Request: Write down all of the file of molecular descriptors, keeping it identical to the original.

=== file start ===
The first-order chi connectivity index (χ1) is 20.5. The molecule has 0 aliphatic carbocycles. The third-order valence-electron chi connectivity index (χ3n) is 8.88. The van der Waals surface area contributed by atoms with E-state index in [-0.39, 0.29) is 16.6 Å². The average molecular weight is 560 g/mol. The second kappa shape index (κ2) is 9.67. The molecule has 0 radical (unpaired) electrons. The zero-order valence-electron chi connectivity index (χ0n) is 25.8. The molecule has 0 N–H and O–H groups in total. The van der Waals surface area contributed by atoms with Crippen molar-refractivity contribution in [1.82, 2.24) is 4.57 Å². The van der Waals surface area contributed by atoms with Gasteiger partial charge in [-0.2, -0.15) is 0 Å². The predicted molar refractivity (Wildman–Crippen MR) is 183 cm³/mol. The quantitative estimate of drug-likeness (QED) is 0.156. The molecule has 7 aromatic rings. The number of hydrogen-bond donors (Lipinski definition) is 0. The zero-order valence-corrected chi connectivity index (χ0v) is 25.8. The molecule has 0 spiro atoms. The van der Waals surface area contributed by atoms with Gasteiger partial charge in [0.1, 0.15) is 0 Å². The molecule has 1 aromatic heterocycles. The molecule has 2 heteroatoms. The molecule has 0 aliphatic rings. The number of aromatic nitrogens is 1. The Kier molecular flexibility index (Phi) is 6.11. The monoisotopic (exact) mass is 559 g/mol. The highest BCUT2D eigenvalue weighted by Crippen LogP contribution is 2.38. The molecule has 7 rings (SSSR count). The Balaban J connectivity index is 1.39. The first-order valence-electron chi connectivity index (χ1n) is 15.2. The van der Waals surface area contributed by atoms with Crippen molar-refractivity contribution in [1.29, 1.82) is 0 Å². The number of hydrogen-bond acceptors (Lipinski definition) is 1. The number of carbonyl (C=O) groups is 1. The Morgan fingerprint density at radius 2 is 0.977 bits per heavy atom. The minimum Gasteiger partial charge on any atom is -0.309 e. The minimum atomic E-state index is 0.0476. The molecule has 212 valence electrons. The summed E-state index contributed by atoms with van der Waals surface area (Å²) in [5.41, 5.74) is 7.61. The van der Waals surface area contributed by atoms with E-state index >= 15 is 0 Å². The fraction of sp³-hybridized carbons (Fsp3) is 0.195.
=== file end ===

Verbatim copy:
The first-order chi connectivity index (χ1) is 20.5. The molecule has 0 aliphatic carbocycles. The third-order valence-electron chi connectivity index (χ3n) is 8.88. The van der Waals surface area contributed by atoms with E-state index in [-0.39, 0.29) is 16.6 Å². The average molecular weight is 560 g/mol. The second kappa shape index (κ2) is 9.67. The molecule has 0 radical (unpaired) electrons. The zero-order valence-electron chi connectivity index (χ0n) is 25.8. The molecule has 0 N–H and O–H groups in total. The van der Waals surface area contributed by atoms with Crippen molar-refractivity contribution in [1.82, 2.24) is 4.57 Å². The van der Waals surface area contributed by atoms with Gasteiger partial charge in [-0.2, -0.15) is 0 Å². The predicted molar refractivity (Wildman–Crippen MR) is 183 cm³/mol. The quantitative estimate of drug-likeness (QED) is 0.156. The molecule has 7 aromatic rings. The number of hydrogen-bond donors (Lipinski definition) is 0. The zero-order valence-corrected chi connectivity index (χ0v) is 25.8. The molecule has 0 spiro atoms. The van der Waals surface area contributed by atoms with Gasteiger partial charge in [0.1, 0.15) is 0 Å². The molecule has 1 aromatic heterocycles. The molecule has 2 heteroatoms. The molecule has 0 aliphatic rings. The number of aromatic nitrogens is 1. The Kier molecular flexibility index (Phi) is 6.11. The monoisotopic (exact) mass is 559 g/mol. The highest BCUT2D eigenvalue weighted by Crippen LogP contribution is 2.38. The molecule has 7 rings (SSSR count). The Balaban J connectivity index is 1.39. The first-order valence-electron chi connectivity index (χ1n) is 15.2. The van der Waals surface area contributed by atoms with Crippen molar-refractivity contribution in [1.29, 1.82) is 0 Å². The number of hydrogen-bond acceptors (Lipinski definition) is 1. The number of carbonyl (C=O) groups is 1. The Morgan fingerprint density at radius 2 is 0.977 bits per heavy atom. The minimum Gasteiger partial charge on any atom is -0.309 e. The minimum atomic E-state index is 0.0476. The molecule has 212 valence electrons. The summed E-state index contributed by atoms with van der Waals surface area (Å²) in [5.41, 5.74) is 7.61. The van der Waals surface area contributed by atoms with E-state index >= 15 is 0 Å². The fraction of sp³-hybridized carbons (Fsp3) is 0.195.